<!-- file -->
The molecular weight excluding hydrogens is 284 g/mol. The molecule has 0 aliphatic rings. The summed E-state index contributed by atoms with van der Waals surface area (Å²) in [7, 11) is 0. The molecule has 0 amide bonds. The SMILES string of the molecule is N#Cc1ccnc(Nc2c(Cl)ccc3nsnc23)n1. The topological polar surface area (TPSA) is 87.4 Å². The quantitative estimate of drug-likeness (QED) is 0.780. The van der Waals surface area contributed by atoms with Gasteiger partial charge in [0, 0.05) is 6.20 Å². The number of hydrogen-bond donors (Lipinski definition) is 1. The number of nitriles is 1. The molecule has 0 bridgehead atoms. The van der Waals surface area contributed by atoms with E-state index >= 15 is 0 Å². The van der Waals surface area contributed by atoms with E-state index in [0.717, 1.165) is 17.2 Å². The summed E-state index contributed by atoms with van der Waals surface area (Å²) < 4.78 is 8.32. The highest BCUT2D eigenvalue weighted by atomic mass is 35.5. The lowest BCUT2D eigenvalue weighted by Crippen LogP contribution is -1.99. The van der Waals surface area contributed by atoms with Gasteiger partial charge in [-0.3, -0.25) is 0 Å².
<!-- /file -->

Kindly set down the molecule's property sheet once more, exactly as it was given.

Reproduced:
The molecular weight excluding hydrogens is 284 g/mol. The molecule has 0 aliphatic rings. The summed E-state index contributed by atoms with van der Waals surface area (Å²) in [7, 11) is 0. The molecule has 0 amide bonds. The SMILES string of the molecule is N#Cc1ccnc(Nc2c(Cl)ccc3nsnc23)n1. The topological polar surface area (TPSA) is 87.4 Å². The quantitative estimate of drug-likeness (QED) is 0.780. The van der Waals surface area contributed by atoms with Gasteiger partial charge in [0, 0.05) is 6.20 Å². The number of hydrogen-bond donors (Lipinski definition) is 1. The number of nitriles is 1. The molecule has 0 bridgehead atoms. The van der Waals surface area contributed by atoms with E-state index >= 15 is 0 Å². The van der Waals surface area contributed by atoms with E-state index in [0.717, 1.165) is 17.2 Å². The summed E-state index contributed by atoms with van der Waals surface area (Å²) < 4.78 is 8.32. The highest BCUT2D eigenvalue weighted by atomic mass is 35.5. The lowest BCUT2D eigenvalue weighted by Crippen LogP contribution is -1.99. The van der Waals surface area contributed by atoms with Gasteiger partial charge in [-0.3, -0.25) is 0 Å².